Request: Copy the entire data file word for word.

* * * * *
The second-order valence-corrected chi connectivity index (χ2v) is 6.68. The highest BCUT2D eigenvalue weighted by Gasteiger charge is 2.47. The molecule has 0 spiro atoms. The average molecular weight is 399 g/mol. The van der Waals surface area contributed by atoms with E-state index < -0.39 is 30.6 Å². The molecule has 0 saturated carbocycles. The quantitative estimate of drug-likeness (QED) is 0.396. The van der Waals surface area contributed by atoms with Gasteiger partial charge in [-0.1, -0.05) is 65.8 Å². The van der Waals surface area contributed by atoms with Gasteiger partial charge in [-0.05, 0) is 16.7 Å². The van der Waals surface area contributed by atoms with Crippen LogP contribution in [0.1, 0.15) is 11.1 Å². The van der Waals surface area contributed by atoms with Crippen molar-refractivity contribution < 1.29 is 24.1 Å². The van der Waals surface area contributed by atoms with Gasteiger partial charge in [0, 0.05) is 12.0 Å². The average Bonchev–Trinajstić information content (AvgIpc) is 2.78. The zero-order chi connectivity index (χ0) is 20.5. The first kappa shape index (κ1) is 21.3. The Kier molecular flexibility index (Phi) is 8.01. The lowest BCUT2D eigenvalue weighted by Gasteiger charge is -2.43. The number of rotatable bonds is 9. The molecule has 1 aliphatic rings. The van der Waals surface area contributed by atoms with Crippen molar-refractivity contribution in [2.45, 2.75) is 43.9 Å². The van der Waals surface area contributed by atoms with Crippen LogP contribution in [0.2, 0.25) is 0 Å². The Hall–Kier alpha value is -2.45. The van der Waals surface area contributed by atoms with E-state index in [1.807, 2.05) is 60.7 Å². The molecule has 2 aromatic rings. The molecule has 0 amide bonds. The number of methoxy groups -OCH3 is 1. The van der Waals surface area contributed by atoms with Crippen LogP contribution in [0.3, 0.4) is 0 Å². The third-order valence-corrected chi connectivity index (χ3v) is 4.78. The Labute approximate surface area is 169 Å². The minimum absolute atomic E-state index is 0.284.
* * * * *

The second-order valence-corrected chi connectivity index (χ2v) is 6.68. The highest BCUT2D eigenvalue weighted by Gasteiger charge is 2.47. The molecule has 0 spiro atoms. The average molecular weight is 399 g/mol. The van der Waals surface area contributed by atoms with E-state index < -0.39 is 30.6 Å². The molecule has 0 saturated carbocycles. The quantitative estimate of drug-likeness (QED) is 0.396. The van der Waals surface area contributed by atoms with Gasteiger partial charge in [-0.1, -0.05) is 65.8 Å². The van der Waals surface area contributed by atoms with Gasteiger partial charge in [-0.05, 0) is 16.7 Å². The van der Waals surface area contributed by atoms with Crippen LogP contribution in [0.1, 0.15) is 11.1 Å². The van der Waals surface area contributed by atoms with Crippen molar-refractivity contribution < 1.29 is 24.1 Å². The van der Waals surface area contributed by atoms with Gasteiger partial charge in [0, 0.05) is 12.0 Å². The average Bonchev–Trinajstić information content (AvgIpc) is 2.78. The zero-order chi connectivity index (χ0) is 20.5. The first kappa shape index (κ1) is 21.3. The Kier molecular flexibility index (Phi) is 8.01. The lowest BCUT2D eigenvalue weighted by Gasteiger charge is -2.43. The number of rotatable bonds is 9. The molecule has 1 aliphatic rings. The van der Waals surface area contributed by atoms with Crippen molar-refractivity contribution in [2.45, 2.75) is 43.9 Å². The van der Waals surface area contributed by atoms with Crippen LogP contribution in [0.2, 0.25) is 0 Å². The Hall–Kier alpha value is -2.45. The van der Waals surface area contributed by atoms with E-state index in [1.807, 2.05) is 60.7 Å². The molecule has 2 aromatic rings. The molecule has 0 amide bonds. The number of methoxy groups -OCH3 is 1. The van der Waals surface area contributed by atoms with Crippen LogP contribution in [0.3, 0.4) is 0 Å². The third-order valence-corrected chi connectivity index (χ3v) is 4.78. The Labute approximate surface area is 169 Å². The minimum absolute atomic E-state index is 0.284.